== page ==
Why did you start your newsletter “A Few Words About Words?”
I worked for ten years as a freelance copywriter and wanted to find a low-key way to keep in touch with prospective clients. I actually started the newsletter 28-years ago. It was paper-based and I processed it at home, stuffed it into envelopes, and sent it by snail mail. When I stopped freelancing, the newsletter too went away. A few years ago, when I retired I recreated it in a 700-word, email-based format. It started off with 1,200-recipients and is now up to 6,000, which I’m excited about. I send it out monthly because I don’t want to pollute someone’s inbox. I hope the newsletter appeals to anyone who cares about the written word.
You are a big believer in using Linked In as a marketing tool.
Yes. I do ten requests a day by looking through the “People You Might Know” section and sending out short notes asking, “Can we connect? I’m the author of A Few Words About Words and am trying to grow the circulation.” It’s an invaluable asset.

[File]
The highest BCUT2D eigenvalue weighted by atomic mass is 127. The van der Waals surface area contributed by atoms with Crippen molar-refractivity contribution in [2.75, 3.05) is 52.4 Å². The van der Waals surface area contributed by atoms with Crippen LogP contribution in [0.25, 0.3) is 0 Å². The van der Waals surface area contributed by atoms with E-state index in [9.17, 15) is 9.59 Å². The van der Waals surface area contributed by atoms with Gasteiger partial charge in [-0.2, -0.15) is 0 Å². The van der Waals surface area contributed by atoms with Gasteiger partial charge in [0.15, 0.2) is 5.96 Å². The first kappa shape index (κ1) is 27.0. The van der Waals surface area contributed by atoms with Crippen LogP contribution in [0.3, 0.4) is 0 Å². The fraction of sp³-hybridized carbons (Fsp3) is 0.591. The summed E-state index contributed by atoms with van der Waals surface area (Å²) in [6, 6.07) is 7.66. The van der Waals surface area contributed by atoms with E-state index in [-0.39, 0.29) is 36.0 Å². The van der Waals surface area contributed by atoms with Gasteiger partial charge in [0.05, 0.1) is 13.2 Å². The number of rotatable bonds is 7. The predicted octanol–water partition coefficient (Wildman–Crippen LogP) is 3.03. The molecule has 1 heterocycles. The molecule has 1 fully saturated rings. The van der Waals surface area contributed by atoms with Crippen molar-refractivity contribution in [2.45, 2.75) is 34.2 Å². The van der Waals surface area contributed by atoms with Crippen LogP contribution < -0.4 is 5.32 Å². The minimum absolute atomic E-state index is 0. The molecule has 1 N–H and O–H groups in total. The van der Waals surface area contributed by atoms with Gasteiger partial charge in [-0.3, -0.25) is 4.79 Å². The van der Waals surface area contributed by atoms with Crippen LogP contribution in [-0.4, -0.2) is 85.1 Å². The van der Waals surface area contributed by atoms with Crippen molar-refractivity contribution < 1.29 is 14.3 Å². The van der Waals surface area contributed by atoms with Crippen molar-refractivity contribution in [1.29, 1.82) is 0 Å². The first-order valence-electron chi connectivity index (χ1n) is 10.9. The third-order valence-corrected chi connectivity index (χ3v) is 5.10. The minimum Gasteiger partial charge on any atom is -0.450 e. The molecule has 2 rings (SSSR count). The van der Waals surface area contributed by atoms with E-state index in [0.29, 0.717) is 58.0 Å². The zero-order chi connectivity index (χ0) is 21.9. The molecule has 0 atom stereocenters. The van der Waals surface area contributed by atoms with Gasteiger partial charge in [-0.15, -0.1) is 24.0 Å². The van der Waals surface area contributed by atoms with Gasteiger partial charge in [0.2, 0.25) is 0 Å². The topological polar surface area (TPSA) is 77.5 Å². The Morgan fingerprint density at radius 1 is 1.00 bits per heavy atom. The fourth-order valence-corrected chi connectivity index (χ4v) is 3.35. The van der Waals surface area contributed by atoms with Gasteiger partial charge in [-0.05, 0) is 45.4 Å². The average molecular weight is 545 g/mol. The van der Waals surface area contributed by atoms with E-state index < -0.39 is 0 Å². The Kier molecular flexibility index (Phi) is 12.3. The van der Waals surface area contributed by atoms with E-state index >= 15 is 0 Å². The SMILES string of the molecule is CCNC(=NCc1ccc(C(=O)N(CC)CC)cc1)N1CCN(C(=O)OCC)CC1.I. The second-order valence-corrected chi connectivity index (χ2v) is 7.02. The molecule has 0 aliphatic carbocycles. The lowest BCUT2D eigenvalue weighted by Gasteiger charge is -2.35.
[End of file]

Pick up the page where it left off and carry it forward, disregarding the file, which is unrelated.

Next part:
What’s the best compliment you’ve received in regards to your newsletter?
I’m a member of the International Association of Business Communicators (IABC.) At the end of a meeting someone came up and asked me, “Do you write A Few Words about Words? That’s a must-read for me.” I was flattered but also thought afterwards, Crap! I need to keep doing a really good job.
How do you consistently produce great work?
There are a handful of people that I send advance copies of each issue to monthly. I do this for two reasons. One, to proofread the Dickens’s out of it, because typos are like a spear through my heart. Two, it’s also to ask “Is this worth your time?” I never want someone to read my newsletter and think that’s five minutes of my life I’m never getting back.
What’s one of your favorite issues?
I saw a meme on Facebook last year that said, “My eight-year-old asked me, ‘Is it the farmer or the dog that’s named Bingo?’ and now I’m questioning everything I know about life.” I sat back and thought how would you know? So, for that newsletter I diagrammed the sentence “there was a farmer that had a dog and Bingo was his name-o” just to show the dog’s name was Bingo. It’s the simple stuff that people seem to find valuable.
What’s your biggest grammar faux pas?
Every January I release an issue called “The Celebration of Festivus,” which is the holiday on the old Seinfeld sitcom where everyone airs their grievances. Well, I save up my grammatical grievances for the New Year and complain about them in this newsletter. One of my biggest is when the news anchors say, “It’s a hundred degrees outside,” instead of “One hundred degrees.” Stuff like that drives me crazy!
We know you love Linked In. What are your thoughts on Twitter?